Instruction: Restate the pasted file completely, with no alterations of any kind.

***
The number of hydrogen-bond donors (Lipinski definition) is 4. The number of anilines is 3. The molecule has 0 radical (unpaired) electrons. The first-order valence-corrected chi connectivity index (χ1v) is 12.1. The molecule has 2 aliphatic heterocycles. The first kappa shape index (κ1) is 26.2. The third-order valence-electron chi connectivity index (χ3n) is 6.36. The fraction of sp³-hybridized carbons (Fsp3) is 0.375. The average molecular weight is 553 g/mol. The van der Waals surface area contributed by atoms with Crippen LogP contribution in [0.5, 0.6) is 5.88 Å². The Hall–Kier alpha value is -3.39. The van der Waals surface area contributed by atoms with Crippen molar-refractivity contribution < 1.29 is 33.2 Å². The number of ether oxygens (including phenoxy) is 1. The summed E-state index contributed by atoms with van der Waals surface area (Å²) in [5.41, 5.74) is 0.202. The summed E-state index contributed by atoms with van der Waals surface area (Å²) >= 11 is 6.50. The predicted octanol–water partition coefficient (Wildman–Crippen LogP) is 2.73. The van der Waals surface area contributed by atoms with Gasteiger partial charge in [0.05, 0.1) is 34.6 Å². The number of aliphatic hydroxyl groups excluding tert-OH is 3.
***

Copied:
The number of hydrogen-bond donors (Lipinski definition) is 4. The number of anilines is 3. The molecule has 0 radical (unpaired) electrons. The first-order valence-corrected chi connectivity index (χ1v) is 12.1. The molecule has 2 aliphatic heterocycles. The first kappa shape index (κ1) is 26.2. The third-order valence-electron chi connectivity index (χ3n) is 6.36. The fraction of sp³-hybridized carbons (Fsp3) is 0.375. The average molecular weight is 553 g/mol. The van der Waals surface area contributed by atoms with Crippen LogP contribution in [0.5, 0.6) is 5.88 Å². The Hall–Kier alpha value is -3.39. The van der Waals surface area contributed by atoms with Crippen molar-refractivity contribution < 1.29 is 33.2 Å². The number of ether oxygens (including phenoxy) is 1. The summed E-state index contributed by atoms with van der Waals surface area (Å²) in [5.41, 5.74) is 0.202. The summed E-state index contributed by atoms with van der Waals surface area (Å²) >= 11 is 6.50. The predicted octanol–water partition coefficient (Wildman–Crippen LogP) is 2.73. The van der Waals surface area contributed by atoms with Gasteiger partial charge in [0.05, 0.1) is 34.6 Å². The number of aliphatic hydroxyl groups excluding tert-OH is 3.